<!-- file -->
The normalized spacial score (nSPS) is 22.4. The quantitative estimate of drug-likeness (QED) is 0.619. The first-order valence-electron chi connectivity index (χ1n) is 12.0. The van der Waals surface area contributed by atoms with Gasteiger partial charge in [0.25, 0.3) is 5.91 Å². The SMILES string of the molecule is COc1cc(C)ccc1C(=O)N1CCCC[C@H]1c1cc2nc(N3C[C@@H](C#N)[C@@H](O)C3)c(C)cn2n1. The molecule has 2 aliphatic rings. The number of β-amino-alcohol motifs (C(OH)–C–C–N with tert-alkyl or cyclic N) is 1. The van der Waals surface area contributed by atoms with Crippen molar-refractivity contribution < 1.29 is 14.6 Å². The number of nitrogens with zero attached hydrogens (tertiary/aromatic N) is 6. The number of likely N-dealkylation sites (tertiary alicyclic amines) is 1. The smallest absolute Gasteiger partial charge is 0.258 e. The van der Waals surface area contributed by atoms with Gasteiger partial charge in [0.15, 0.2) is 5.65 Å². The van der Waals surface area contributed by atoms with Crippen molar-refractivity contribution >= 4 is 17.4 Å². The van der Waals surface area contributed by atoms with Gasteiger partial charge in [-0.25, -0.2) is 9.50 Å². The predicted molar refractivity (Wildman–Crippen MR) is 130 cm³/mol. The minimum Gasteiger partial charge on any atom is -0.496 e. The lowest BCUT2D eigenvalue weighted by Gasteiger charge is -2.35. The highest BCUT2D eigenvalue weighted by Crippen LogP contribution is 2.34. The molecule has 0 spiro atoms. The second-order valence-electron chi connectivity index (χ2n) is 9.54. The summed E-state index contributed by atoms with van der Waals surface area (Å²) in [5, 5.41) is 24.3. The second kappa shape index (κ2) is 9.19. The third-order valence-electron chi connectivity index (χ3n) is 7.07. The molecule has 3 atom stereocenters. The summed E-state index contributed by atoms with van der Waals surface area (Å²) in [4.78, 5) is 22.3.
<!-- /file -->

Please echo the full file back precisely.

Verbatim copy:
The normalized spacial score (nSPS) is 22.4. The quantitative estimate of drug-likeness (QED) is 0.619. The first-order valence-electron chi connectivity index (χ1n) is 12.0. The van der Waals surface area contributed by atoms with Gasteiger partial charge in [0.25, 0.3) is 5.91 Å². The SMILES string of the molecule is COc1cc(C)ccc1C(=O)N1CCCC[C@H]1c1cc2nc(N3C[C@@H](C#N)[C@@H](O)C3)c(C)cn2n1. The molecule has 2 aliphatic rings. The number of β-amino-alcohol motifs (C(OH)–C–C–N with tert-alkyl or cyclic N) is 1. The van der Waals surface area contributed by atoms with Crippen molar-refractivity contribution < 1.29 is 14.6 Å². The number of nitrogens with zero attached hydrogens (tertiary/aromatic N) is 6. The number of likely N-dealkylation sites (tertiary alicyclic amines) is 1. The smallest absolute Gasteiger partial charge is 0.258 e. The van der Waals surface area contributed by atoms with Gasteiger partial charge in [0.15, 0.2) is 5.65 Å². The van der Waals surface area contributed by atoms with Crippen molar-refractivity contribution >= 4 is 17.4 Å². The van der Waals surface area contributed by atoms with Gasteiger partial charge in [-0.25, -0.2) is 9.50 Å². The predicted molar refractivity (Wildman–Crippen MR) is 130 cm³/mol. The minimum Gasteiger partial charge on any atom is -0.496 e. The lowest BCUT2D eigenvalue weighted by Gasteiger charge is -2.35. The highest BCUT2D eigenvalue weighted by Crippen LogP contribution is 2.34. The molecule has 0 spiro atoms. The second-order valence-electron chi connectivity index (χ2n) is 9.54. The summed E-state index contributed by atoms with van der Waals surface area (Å²) in [5, 5.41) is 24.3. The second kappa shape index (κ2) is 9.19. The third-order valence-electron chi connectivity index (χ3n) is 7.07. The molecule has 3 atom stereocenters. The summed E-state index contributed by atoms with van der Waals surface area (Å²) in [4.78, 5) is 22.3.